Climate change and fishmeal overfishing put the East and South China Seas on the brink of collapse
Climate change, coupled with overfishing driven by growing demand for fishmeal, could collapse fish populations in the East and South China Seas, which could put further pressure on already tight fishmeal markets.
Combined, catches from these two fisheries generated a value of $22.8 billion in 2018, with a growing proportion of the regions’ income tied to fishmeal production, according to a report by the ADM Capital Foundation in Hong Kong. Kong. But if current trends continue, the amount of fish available for fishmeal production in Southeast Asia could drop significantly.
The South China Sea could lose up to 6.4 million metric tons of fish biomass, worth $11.4 billion in income for fishermen, by 2100 if climate change continues and that overfishing continues to increase, according to the report. The East China Sea, in better shape than the south, could see an increase in fish biomass by 2100 – but only if fishing is brought back within sustainable limits.
“One of the key recommendations we have in terms of fighting forage-grade peaches is that the industry start thinking now about alternative sources of protein and start moving away from reliance on food-based products. fish,” said Ashley Bang, a data scientist at the ADM Capital Foundation and one of the report’s authors.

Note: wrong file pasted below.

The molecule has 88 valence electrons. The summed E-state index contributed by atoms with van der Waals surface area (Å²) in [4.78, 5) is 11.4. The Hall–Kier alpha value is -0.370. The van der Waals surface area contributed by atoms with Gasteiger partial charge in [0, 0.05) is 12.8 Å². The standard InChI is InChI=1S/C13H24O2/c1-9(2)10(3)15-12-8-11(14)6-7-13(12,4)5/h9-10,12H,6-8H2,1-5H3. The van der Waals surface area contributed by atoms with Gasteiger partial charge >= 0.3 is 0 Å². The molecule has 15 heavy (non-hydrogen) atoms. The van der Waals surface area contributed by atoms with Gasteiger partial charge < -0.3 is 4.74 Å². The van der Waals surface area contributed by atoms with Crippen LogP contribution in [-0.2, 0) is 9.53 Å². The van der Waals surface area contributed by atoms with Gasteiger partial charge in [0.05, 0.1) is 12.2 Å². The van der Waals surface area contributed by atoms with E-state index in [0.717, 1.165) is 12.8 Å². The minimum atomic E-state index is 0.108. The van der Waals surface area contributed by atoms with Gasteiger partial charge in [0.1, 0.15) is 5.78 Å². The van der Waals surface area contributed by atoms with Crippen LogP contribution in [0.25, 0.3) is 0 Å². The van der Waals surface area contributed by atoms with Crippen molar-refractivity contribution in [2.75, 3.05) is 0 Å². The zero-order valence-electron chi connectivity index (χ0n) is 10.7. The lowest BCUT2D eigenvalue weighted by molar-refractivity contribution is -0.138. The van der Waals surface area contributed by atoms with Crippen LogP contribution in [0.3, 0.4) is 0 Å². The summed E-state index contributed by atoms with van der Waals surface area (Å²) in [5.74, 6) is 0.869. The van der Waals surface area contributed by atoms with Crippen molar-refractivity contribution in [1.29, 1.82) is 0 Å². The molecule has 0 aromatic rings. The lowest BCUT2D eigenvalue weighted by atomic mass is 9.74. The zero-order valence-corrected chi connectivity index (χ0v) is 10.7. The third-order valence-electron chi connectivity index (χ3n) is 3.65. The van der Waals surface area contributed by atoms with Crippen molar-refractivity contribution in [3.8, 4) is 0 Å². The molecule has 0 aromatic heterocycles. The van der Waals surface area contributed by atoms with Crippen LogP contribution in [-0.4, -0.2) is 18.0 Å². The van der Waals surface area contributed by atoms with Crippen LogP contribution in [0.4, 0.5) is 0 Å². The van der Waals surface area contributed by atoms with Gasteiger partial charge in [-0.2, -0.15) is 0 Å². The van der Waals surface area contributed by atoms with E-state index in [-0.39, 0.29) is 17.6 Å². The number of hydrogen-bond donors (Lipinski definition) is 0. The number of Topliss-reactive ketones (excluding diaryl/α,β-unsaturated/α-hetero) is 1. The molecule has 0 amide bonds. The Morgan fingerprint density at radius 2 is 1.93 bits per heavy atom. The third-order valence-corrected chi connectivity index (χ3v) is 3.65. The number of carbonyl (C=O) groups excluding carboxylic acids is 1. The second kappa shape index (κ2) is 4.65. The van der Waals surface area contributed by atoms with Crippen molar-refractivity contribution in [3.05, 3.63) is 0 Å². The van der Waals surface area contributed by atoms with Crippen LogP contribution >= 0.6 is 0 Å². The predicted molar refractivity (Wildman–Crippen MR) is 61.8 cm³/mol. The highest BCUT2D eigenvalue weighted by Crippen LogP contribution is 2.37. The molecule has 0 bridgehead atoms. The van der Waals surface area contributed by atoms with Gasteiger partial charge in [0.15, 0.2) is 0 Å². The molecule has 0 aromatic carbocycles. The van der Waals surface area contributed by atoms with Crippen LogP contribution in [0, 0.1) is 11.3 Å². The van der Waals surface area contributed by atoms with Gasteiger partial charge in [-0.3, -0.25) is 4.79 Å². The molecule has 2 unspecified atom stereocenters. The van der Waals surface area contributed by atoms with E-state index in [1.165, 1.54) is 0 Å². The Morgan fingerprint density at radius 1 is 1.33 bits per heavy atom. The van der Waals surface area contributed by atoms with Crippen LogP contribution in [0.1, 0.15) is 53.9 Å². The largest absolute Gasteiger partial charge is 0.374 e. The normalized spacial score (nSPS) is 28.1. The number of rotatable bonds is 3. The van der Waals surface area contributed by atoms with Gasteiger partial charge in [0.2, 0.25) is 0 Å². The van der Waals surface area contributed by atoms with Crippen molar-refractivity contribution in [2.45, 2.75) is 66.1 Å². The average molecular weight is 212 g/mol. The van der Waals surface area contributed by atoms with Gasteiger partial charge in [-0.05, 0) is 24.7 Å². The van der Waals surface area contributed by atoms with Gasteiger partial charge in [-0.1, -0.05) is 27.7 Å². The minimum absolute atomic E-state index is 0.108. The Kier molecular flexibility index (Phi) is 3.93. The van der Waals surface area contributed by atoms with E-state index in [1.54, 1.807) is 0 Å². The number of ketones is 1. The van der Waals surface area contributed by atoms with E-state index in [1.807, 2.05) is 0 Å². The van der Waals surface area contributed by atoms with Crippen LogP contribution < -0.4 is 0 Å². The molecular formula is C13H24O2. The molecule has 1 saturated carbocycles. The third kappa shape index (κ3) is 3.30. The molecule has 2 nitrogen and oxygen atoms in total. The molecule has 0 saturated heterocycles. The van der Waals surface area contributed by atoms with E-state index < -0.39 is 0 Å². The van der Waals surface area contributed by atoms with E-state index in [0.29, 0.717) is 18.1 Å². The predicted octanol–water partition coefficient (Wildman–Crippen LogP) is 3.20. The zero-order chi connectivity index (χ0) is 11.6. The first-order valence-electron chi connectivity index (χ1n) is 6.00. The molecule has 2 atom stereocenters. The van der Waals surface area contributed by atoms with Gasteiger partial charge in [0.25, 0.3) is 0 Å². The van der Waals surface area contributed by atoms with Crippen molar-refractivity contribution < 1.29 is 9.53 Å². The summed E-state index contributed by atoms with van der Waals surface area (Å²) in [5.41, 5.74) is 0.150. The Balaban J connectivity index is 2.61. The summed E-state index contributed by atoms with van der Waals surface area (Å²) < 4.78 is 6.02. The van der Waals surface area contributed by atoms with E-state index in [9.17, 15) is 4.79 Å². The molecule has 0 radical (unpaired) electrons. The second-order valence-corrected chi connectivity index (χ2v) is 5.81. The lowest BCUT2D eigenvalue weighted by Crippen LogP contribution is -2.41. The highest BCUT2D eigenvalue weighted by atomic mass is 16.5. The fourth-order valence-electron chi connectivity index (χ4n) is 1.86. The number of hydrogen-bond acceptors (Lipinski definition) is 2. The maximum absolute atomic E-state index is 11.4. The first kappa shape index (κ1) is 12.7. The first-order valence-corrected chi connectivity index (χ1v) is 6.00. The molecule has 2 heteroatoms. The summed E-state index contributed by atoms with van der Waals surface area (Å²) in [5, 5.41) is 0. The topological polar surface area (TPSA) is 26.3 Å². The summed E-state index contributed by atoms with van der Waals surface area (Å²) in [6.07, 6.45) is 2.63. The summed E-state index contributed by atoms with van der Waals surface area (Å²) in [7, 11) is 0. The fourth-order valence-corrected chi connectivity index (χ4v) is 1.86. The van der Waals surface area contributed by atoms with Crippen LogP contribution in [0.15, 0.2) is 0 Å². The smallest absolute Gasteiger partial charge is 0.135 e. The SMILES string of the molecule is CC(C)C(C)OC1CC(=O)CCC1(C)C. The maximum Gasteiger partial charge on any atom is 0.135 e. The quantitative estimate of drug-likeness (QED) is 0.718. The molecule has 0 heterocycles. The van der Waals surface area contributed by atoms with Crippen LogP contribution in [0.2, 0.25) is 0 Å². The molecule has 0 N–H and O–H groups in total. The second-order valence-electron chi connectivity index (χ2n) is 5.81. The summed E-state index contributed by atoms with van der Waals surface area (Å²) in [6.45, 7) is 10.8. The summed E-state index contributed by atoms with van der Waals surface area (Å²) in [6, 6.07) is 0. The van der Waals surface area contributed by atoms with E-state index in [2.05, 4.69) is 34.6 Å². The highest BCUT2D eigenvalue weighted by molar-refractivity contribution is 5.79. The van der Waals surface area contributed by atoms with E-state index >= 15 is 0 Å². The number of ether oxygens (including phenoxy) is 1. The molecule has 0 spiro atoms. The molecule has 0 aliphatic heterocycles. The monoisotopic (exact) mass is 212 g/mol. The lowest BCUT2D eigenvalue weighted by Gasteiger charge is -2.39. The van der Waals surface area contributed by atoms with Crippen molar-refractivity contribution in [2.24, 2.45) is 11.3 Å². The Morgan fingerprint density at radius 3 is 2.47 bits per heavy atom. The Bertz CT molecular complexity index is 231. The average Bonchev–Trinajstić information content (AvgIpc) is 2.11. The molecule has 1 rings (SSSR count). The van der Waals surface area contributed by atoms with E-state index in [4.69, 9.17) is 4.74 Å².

Some alternatives such as insect meal and algal oil are already commercially viable, according to Kevin M. Fitzsimmons, who studies global fisheries as a professor of environmental science at the University of Arizona. However, the relatively high price of these ingredients has prevented them from supplanting fishmeal and fish oil as food ingredients. Instead, new alternatives have primarily allowed the aquaculture industry to increase production while spreading the supply of fishmeal – which has remained relatively constant – over a larger number of production facilities.
“So I expect the demand for fishmeal and fish oil to stay flat for some time,” Fitzsimmons said. “Even as more and more replacements come on board, they are sucked in and used in all new production.”
Fishermen too have been caught up in this cycle. Demand for fishmeal from the growing aquaculture sector has allowed some fishermen to sell anything from endangered species and juveniles of species that would fetch higher prices if left to mature. , because they can be ground up and sold into a homogeneous fishmeal product, Bang said. At the same time, Fitzsimmons explained, overfishing and environmental degradation have already made larger, more valuable fish harder to catch, pushing more anglers to resort to selling whatever they can catch. fishmeal processors.
Absent a major shift in feed markets, such as a sudden decrease in the cost of alternative protein ingredients, Fitzsimmons and Bang agreed that a collaborative policy among multiple regional governments – already underway – is likely needed to break the cycle.
“It’s a really serious problem,” Fitzsimmons said. “It’s a terrible situation where you have a lot of starving families trying to make a living, and it’s extremely difficult to say to those people, sorry, don’t go out and catch those fish, and if you catch them, you won’t you can’t sell them. It’s a difficult situation for any government or NGO.